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How to Invest in Out of State Multifamily Real Estate (Without Losing Money)

“Nothing in life is to be feared. It is only to be understood.”

—Marie Curie

Have you wanted to invest in multifamily deals, but you have concerns about investing out of state? How can you feel comfortable investing in a property that you have never seen?

Investing out of state will mean that you may never see the property in person. 

Given that these are passive investments, you will also have less control overall. 

With all that, I can see why this scares some people. I thought the same thing for a while too!

But do you really need to see the property in person? Do you have to be close?

I live in Los Angeles, and that is some of the most unaffordable real estate around. A 12 unit deal in Venice Beach could go for the same price as 100 units in Atlanta. And often these Atlanta deals will have better ROI

So, for me, investing out of my area makes a lot of sense. 

I understand the idea of wanting to invest locally, but there is more to it. There are ways to invest out of state where you will be comfortable, and you won’t lose your money. 

Let’s explore it! 

Times Have Changed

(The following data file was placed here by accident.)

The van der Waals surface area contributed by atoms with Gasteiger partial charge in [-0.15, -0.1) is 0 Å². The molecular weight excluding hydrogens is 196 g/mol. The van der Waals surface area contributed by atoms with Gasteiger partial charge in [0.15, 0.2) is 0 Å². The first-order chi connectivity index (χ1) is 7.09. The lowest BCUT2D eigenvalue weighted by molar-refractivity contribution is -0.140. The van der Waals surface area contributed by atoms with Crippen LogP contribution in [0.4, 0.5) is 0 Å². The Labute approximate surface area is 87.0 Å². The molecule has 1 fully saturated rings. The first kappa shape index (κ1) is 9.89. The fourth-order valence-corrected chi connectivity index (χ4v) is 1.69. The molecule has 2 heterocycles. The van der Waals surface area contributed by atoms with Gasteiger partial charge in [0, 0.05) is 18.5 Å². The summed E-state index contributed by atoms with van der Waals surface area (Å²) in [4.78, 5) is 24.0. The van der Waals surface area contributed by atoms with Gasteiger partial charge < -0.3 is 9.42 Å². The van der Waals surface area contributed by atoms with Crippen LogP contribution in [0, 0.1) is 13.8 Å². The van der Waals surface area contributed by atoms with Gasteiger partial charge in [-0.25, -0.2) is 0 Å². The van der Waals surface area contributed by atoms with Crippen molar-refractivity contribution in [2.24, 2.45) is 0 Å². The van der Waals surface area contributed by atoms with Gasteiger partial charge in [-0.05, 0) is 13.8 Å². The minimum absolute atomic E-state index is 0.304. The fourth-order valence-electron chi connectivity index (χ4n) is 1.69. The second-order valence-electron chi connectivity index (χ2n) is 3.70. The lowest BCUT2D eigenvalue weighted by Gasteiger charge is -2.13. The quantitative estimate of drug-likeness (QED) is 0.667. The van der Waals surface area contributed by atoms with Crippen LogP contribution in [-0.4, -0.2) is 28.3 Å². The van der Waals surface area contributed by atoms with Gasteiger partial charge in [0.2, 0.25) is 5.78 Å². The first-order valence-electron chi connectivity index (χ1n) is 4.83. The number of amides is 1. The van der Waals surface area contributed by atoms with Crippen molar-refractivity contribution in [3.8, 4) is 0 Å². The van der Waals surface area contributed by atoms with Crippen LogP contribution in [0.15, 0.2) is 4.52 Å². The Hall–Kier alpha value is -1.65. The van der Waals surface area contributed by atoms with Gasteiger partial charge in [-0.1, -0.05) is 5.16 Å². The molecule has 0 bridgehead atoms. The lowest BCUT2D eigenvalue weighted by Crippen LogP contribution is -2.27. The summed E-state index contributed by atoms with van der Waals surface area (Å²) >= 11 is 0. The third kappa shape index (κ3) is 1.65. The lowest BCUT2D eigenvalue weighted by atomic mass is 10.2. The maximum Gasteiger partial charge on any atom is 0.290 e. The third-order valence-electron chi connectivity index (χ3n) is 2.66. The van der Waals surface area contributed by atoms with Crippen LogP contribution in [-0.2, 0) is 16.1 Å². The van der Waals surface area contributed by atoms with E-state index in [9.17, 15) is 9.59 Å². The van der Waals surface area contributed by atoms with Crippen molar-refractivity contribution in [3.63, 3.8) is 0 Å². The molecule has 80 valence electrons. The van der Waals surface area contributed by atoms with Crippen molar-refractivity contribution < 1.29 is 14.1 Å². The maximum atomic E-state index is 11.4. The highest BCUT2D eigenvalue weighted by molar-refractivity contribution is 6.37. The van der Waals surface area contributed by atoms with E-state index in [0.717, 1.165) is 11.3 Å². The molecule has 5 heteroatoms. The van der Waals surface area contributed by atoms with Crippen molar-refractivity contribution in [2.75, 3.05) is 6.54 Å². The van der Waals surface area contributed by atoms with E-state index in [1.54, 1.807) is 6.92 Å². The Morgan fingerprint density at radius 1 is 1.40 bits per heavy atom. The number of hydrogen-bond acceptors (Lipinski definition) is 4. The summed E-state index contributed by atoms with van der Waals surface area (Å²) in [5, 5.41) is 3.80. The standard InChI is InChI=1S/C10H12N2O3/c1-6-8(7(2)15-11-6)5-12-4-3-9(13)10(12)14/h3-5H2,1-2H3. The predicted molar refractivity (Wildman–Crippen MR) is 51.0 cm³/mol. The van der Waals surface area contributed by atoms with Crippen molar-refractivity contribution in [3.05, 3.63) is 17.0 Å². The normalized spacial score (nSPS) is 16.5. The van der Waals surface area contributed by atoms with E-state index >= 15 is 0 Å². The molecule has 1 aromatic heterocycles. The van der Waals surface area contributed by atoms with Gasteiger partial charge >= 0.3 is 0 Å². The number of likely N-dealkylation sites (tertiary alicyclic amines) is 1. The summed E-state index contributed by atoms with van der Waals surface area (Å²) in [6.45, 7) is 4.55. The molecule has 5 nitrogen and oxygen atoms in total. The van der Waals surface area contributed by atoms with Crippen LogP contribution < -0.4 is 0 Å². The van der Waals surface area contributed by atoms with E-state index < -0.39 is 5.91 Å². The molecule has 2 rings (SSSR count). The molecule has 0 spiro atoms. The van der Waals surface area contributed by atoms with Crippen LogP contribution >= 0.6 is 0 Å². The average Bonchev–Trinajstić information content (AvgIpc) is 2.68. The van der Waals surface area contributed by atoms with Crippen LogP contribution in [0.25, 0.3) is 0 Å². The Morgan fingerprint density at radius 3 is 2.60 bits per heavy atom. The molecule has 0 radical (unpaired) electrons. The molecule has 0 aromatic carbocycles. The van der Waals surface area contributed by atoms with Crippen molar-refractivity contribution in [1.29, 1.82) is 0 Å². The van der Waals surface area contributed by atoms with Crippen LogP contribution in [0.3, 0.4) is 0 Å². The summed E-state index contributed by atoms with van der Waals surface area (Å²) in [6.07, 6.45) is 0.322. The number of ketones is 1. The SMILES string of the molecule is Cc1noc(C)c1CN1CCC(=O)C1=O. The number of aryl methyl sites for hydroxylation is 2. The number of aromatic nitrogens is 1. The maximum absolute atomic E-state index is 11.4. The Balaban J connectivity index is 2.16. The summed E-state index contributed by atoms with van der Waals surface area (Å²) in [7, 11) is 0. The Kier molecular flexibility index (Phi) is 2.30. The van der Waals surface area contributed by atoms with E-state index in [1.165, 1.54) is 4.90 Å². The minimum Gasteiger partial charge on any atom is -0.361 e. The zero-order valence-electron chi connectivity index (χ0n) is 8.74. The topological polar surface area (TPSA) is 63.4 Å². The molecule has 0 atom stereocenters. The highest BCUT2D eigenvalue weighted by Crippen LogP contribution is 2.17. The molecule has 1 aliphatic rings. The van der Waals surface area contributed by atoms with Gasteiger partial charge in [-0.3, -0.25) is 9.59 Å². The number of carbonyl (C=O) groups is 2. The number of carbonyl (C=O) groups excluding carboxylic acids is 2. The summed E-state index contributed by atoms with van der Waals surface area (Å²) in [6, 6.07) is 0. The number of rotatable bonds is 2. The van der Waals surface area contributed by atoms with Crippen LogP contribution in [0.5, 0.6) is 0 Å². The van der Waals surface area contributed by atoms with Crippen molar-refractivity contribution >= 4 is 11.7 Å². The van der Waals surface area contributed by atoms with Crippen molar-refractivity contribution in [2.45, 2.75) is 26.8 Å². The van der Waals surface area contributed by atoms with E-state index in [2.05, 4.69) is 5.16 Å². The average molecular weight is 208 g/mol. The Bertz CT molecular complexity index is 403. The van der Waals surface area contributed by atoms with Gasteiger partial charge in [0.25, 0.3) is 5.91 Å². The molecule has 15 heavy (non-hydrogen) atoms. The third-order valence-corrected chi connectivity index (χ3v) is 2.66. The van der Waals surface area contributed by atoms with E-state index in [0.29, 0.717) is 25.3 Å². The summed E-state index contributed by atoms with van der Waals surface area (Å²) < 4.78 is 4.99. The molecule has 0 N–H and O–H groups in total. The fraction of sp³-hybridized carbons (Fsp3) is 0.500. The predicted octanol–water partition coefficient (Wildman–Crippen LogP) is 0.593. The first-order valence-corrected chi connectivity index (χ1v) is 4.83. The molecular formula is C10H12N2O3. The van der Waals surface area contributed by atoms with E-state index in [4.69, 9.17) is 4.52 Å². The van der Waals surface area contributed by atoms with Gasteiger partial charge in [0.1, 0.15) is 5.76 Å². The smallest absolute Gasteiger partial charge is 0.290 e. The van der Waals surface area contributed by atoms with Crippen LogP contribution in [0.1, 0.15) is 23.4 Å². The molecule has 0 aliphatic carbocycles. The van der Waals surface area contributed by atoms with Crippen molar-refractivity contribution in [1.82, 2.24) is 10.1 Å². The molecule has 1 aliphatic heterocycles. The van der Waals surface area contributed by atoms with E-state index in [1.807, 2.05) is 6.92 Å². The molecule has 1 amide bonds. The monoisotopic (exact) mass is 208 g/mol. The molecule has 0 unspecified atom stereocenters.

There is an old adage that you should only invest in property within a two-hour drive from where you live. 

There is some wisdom in this. You want to be able to judge the quality of the property, fix any issues that come up, and make sure you are comfortable with the deal. 

But this is an active model

In this case, you would be checking in on the property and often doing whatever work or task came up. 

In passive investing, on the other hand, your main duty is finding a trusted team and having them do the work for you.

Because you’re not the one doing the day-to-day work, passive investments allow you to scale. You could be invested in deals in multiple states without a change in effort! 

You’re not having to drive that two hours in every direction to check on your properties like in the old days. That is not scalable.

On top of this, with the change of technology, you can do many of the things online that were once only done in person.  

Do Your Homework

As I said, there are so many things you can do online now that make investing easier. 

Go online! Look up the area the property is in. 

Do a virtual walkthrough of the property, look at Google Maps and do street view, and do a walking tour on Google Maps to get a feel for the neighborhood. 

You can review crime, income, schools, unemployment, etc. A great website for this is city-data.com.  

All of this information will allow you to get a better sense of the property. You will better understand the context of the investment and see if it is the right fit for you. 

On top of this, you want to research your sponsor

I have talked about this before, but it is worth repeating. The sponsor of your deal can be an amazing relationship, but you want to be able to trust them. 

That’s why you want to trust but verify what they tell you. 

Is what they are telling you true? Does the business plan make sense? Does their record match their reputation?